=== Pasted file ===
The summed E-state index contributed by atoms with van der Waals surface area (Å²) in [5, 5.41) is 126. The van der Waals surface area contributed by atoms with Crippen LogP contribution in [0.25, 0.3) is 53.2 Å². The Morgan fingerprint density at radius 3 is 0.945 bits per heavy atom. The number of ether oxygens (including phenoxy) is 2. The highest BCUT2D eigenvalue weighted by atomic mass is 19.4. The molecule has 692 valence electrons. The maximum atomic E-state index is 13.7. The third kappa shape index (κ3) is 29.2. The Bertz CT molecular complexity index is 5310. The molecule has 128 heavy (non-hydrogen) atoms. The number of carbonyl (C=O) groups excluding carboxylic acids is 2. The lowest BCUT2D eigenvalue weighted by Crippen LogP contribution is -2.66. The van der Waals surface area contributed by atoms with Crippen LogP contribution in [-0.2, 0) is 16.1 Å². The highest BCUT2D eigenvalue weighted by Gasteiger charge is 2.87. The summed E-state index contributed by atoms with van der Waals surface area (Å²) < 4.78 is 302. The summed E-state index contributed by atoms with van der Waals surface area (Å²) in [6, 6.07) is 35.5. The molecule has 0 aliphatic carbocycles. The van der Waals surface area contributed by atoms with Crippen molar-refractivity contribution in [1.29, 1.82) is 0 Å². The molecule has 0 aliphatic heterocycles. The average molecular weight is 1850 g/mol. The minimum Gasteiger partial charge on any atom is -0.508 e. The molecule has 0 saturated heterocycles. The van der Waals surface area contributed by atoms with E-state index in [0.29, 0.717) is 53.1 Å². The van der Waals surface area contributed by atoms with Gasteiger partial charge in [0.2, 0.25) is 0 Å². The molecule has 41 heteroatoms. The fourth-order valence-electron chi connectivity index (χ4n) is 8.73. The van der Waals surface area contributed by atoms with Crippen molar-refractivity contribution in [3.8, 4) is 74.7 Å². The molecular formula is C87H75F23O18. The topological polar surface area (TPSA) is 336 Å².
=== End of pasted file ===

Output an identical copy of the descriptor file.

The summed E-state index contributed by atoms with van der Waals surface area (Å²) in [5, 5.41) is 126. The van der Waals surface area contributed by atoms with Crippen LogP contribution in [0.25, 0.3) is 53.2 Å². The Morgan fingerprint density at radius 3 is 0.945 bits per heavy atom. The number of ether oxygens (including phenoxy) is 2. The highest BCUT2D eigenvalue weighted by atomic mass is 19.4. The molecule has 692 valence electrons. The maximum atomic E-state index is 13.7. The third kappa shape index (κ3) is 29.2. The Bertz CT molecular complexity index is 5310. The molecule has 128 heavy (non-hydrogen) atoms. The number of carbonyl (C=O) groups excluding carboxylic acids is 2. The lowest BCUT2D eigenvalue weighted by Crippen LogP contribution is -2.66. The van der Waals surface area contributed by atoms with Crippen LogP contribution in [-0.2, 0) is 16.1 Å². The highest BCUT2D eigenvalue weighted by Gasteiger charge is 2.87. The summed E-state index contributed by atoms with van der Waals surface area (Å²) < 4.78 is 302. The summed E-state index contributed by atoms with van der Waals surface area (Å²) in [6, 6.07) is 35.5. The molecule has 0 aliphatic carbocycles. The van der Waals surface area contributed by atoms with Crippen molar-refractivity contribution in [1.29, 1.82) is 0 Å². The molecule has 0 aliphatic heterocycles. The average molecular weight is 1850 g/mol. The minimum Gasteiger partial charge on any atom is -0.508 e. The molecule has 0 saturated heterocycles. The van der Waals surface area contributed by atoms with E-state index in [0.29, 0.717) is 53.1 Å². The van der Waals surface area contributed by atoms with Gasteiger partial charge in [0.2, 0.25) is 0 Å². The molecule has 41 heteroatoms. The fourth-order valence-electron chi connectivity index (χ4n) is 8.73. The van der Waals surface area contributed by atoms with Crippen molar-refractivity contribution in [3.8, 4) is 74.7 Å². The molecular formula is C87H75F23O18. The topological polar surface area (TPSA) is 336 Å².